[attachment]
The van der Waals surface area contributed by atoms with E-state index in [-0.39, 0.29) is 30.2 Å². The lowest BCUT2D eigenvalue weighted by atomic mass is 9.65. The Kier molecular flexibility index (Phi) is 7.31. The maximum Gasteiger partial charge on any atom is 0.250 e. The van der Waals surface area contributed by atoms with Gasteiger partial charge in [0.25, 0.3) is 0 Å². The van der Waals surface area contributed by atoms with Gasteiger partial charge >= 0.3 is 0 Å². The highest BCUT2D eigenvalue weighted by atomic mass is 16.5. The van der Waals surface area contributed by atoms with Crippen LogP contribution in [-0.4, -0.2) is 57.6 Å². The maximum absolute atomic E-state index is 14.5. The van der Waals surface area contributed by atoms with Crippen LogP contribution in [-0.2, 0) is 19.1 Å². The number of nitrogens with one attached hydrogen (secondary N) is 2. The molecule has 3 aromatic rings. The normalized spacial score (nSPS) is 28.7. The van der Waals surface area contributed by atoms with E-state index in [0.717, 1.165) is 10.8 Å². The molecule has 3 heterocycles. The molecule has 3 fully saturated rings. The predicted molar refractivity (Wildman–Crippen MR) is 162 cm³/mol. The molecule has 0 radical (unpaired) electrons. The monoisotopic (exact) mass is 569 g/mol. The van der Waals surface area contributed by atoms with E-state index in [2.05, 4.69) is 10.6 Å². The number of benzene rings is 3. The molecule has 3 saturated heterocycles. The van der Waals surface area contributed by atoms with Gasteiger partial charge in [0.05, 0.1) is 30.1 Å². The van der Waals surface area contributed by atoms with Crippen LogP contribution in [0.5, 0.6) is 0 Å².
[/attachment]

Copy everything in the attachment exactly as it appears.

The van der Waals surface area contributed by atoms with E-state index in [-0.39, 0.29) is 30.2 Å². The lowest BCUT2D eigenvalue weighted by atomic mass is 9.65. The Kier molecular flexibility index (Phi) is 7.31. The maximum Gasteiger partial charge on any atom is 0.250 e. The van der Waals surface area contributed by atoms with Gasteiger partial charge in [0.25, 0.3) is 0 Å². The van der Waals surface area contributed by atoms with Gasteiger partial charge >= 0.3 is 0 Å². The highest BCUT2D eigenvalue weighted by atomic mass is 16.5. The van der Waals surface area contributed by atoms with Crippen LogP contribution in [-0.4, -0.2) is 57.6 Å². The maximum absolute atomic E-state index is 14.5. The van der Waals surface area contributed by atoms with Crippen LogP contribution in [-0.2, 0) is 19.1 Å². The number of nitrogens with one attached hydrogen (secondary N) is 2. The molecule has 3 aromatic rings. The normalized spacial score (nSPS) is 28.7. The van der Waals surface area contributed by atoms with E-state index in [0.717, 1.165) is 10.8 Å². The molecule has 3 heterocycles. The molecule has 3 fully saturated rings. The predicted molar refractivity (Wildman–Crippen MR) is 162 cm³/mol. The molecule has 0 radical (unpaired) electrons. The monoisotopic (exact) mass is 569 g/mol. The van der Waals surface area contributed by atoms with E-state index in [2.05, 4.69) is 10.6 Å². The number of benzene rings is 3. The molecule has 3 saturated heterocycles. The van der Waals surface area contributed by atoms with Gasteiger partial charge in [0.05, 0.1) is 30.1 Å². The van der Waals surface area contributed by atoms with Crippen LogP contribution in [0.5, 0.6) is 0 Å².